When in early 1943, the Germans deployed en masse the new Tiger heavy tank on the Eastern Front, the Soviets realized they had major problems. The medium T-34 and heavy KV-1S could not effectively confront them without coming dangerously close. The Red Army desperately needed a new tank able to battle these Nazi monsters at long range.
Panzer VI (Tiger I).Bundesarchiv
The IS-1 (an anglicized initialism of Joseph (Russian: Iosef) Stalin) was hastily developed and sent into battle in August 1943. Armed with an 85 mm gun, it could fight the Tiger at medium range. Still it was seen as a temporary solution — something more powerful was needed.
IS-1 tank.Public domain
The most armored and deadliest Allied heavy tank of WWII, the IS-2 joined the ranks of the Red Army on Oct. 31, 1943. Its 122 mm gun could turn the enemy into a cinder at a distance of up to 1.5-2 km. The Tiger’s armor was effectively penetrated at a range of 1 km.
The IS-2 was the only tank of the anti-Hitler coalition able to somehow withstand the fire of the German 88 mm Flak 18/36/37/41, one of the best WWII anti-air and anti-tank weapons. Any other Soviet, British, or American tank provided their crew zero protection against these guns.
The IS-2 became a real headache for the Germans. To hit this powerful Soviet tank, the Tiger had to approach it at a distance of no less than 800 meters, which significantly reduced its chances of victory. For this reason, the Wehrmacht command ordered its tank crews to avoid duels with the IS-2.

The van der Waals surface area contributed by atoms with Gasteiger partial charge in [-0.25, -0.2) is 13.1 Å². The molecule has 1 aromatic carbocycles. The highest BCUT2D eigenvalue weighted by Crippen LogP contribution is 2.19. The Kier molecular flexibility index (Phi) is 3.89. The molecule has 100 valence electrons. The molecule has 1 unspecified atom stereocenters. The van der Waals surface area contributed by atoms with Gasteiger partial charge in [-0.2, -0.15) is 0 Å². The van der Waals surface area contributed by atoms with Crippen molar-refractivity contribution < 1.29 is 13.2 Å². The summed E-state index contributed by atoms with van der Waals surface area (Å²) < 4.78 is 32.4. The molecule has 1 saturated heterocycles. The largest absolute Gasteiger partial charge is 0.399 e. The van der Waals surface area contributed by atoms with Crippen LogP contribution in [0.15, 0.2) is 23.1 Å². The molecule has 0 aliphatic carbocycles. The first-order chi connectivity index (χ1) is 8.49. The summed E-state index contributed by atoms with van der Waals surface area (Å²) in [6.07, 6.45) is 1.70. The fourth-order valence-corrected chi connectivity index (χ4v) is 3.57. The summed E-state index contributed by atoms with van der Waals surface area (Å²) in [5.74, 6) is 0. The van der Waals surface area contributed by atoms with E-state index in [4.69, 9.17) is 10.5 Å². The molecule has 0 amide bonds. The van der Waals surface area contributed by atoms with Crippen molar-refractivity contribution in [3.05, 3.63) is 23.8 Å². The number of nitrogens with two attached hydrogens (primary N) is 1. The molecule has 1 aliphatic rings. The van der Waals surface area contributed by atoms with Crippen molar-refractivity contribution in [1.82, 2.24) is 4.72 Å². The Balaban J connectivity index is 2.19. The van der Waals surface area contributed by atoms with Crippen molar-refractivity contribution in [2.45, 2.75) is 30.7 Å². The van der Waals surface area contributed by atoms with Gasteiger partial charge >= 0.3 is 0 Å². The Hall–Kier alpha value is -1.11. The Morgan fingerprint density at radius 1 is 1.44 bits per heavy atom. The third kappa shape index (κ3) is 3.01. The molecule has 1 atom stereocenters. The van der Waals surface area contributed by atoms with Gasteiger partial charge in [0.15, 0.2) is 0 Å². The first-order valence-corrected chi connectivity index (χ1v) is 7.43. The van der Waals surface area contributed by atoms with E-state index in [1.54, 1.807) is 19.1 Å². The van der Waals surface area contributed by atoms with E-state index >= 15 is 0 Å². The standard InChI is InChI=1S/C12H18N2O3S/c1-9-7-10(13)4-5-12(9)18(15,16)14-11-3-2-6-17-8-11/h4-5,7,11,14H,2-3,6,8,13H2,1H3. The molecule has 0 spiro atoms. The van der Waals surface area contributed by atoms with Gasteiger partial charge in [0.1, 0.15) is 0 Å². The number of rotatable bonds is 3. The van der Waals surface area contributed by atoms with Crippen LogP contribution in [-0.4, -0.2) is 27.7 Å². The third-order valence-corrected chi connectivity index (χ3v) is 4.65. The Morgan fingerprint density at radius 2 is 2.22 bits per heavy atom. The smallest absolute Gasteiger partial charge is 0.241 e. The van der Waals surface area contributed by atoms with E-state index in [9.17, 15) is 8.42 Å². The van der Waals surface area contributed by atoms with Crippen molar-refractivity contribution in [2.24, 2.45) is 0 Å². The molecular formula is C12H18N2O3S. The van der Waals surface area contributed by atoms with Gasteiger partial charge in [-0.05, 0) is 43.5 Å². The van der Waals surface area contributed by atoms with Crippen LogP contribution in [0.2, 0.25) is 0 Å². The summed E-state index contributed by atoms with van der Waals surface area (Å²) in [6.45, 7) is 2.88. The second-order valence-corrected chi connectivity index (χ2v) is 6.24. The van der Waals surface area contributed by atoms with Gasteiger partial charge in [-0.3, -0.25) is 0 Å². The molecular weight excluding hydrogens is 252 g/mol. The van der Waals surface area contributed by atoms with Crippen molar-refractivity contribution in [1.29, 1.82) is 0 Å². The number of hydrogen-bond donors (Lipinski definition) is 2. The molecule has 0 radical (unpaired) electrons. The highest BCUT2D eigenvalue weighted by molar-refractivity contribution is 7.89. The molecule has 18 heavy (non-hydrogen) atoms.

“The Joseph Stalin tank that we encountered in 1944 was at least equal to the Tiger. It was significantly better in terms of shape (like the T-34),” wrote German tank ace Otto Carius in his memoirs Tigers in the Mud.
Joseph Stalin himself was very satisfied with his own “branded” tank. After examining the IS-2, he is reported to have said: “With this tank we will finish the war.”
The IS-2 was designed not only as a Tiger hunter. In 1944, the Red Army left the vast plains of the Soviet Union and entered numerous fortified European towns and cities, where its “breakthrough” tanks gave it their best shot.
IS-2 rapidly advanced along the narrow streets, smashing enemy fortifications, barricades and pillboxes on their way. Reaching the central square, Soviet assault groups of machine-gunners, snipers and flamethrowers jumped off the tanks and took up defensive positions. In this manner, it was the IS-2 that first opened fire on the Reichstag in Berlin.
Before the war came to a close, a total of 3,395 IS-2 tanks were built. However, military service for these tanks did not end in 1945. Modernized, they remained in the ranks of the Soviet (and later Russian) army until 1995, and were also used by the armies of Czechoslovakia, Poland, China, Vietnam and North Korea. Even in the early 2000s, these tanks could be seen as immobile firing points in the Cuban coastal defense.
IS-2 during China Anniversary Parade.Public domain
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